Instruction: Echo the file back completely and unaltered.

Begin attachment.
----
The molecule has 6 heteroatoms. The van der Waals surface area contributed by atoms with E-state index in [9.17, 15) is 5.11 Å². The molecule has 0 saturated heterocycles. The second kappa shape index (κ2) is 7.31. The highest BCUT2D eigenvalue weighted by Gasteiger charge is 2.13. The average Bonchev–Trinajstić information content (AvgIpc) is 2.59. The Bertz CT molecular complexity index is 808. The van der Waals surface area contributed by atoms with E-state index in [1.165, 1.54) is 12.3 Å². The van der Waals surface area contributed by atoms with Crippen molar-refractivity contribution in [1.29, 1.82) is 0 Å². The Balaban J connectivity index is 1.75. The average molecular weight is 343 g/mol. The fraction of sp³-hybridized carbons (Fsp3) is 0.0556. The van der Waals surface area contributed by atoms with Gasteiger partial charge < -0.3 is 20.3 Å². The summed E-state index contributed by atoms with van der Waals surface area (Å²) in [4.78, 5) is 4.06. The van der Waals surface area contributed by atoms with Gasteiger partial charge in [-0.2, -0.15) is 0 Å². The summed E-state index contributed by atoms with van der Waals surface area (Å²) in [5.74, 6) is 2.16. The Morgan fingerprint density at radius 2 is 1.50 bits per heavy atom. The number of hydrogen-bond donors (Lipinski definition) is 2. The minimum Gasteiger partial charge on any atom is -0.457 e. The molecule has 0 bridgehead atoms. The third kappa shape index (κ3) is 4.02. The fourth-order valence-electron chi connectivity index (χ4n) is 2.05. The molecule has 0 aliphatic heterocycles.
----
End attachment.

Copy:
The molecule has 6 heteroatoms. The van der Waals surface area contributed by atoms with E-state index in [9.17, 15) is 5.11 Å². The molecule has 0 saturated heterocycles. The second kappa shape index (κ2) is 7.31. The highest BCUT2D eigenvalue weighted by Gasteiger charge is 2.13. The average Bonchev–Trinajstić information content (AvgIpc) is 2.59. The Bertz CT molecular complexity index is 808. The van der Waals surface area contributed by atoms with E-state index in [1.165, 1.54) is 12.3 Å². The van der Waals surface area contributed by atoms with Crippen molar-refractivity contribution in [1.29, 1.82) is 0 Å². The Balaban J connectivity index is 1.75. The average molecular weight is 343 g/mol. The fraction of sp³-hybridized carbons (Fsp3) is 0.0556. The van der Waals surface area contributed by atoms with Gasteiger partial charge < -0.3 is 20.3 Å². The summed E-state index contributed by atoms with van der Waals surface area (Å²) in [4.78, 5) is 4.06. The van der Waals surface area contributed by atoms with Gasteiger partial charge in [-0.2, -0.15) is 0 Å². The summed E-state index contributed by atoms with van der Waals surface area (Å²) in [5.74, 6) is 2.16. The Morgan fingerprint density at radius 2 is 1.50 bits per heavy atom. The number of hydrogen-bond donors (Lipinski definition) is 2. The minimum Gasteiger partial charge on any atom is -0.457 e. The molecule has 0 bridgehead atoms. The third kappa shape index (κ3) is 4.02. The fourth-order valence-electron chi connectivity index (χ4n) is 2.05. The molecule has 0 aliphatic heterocycles.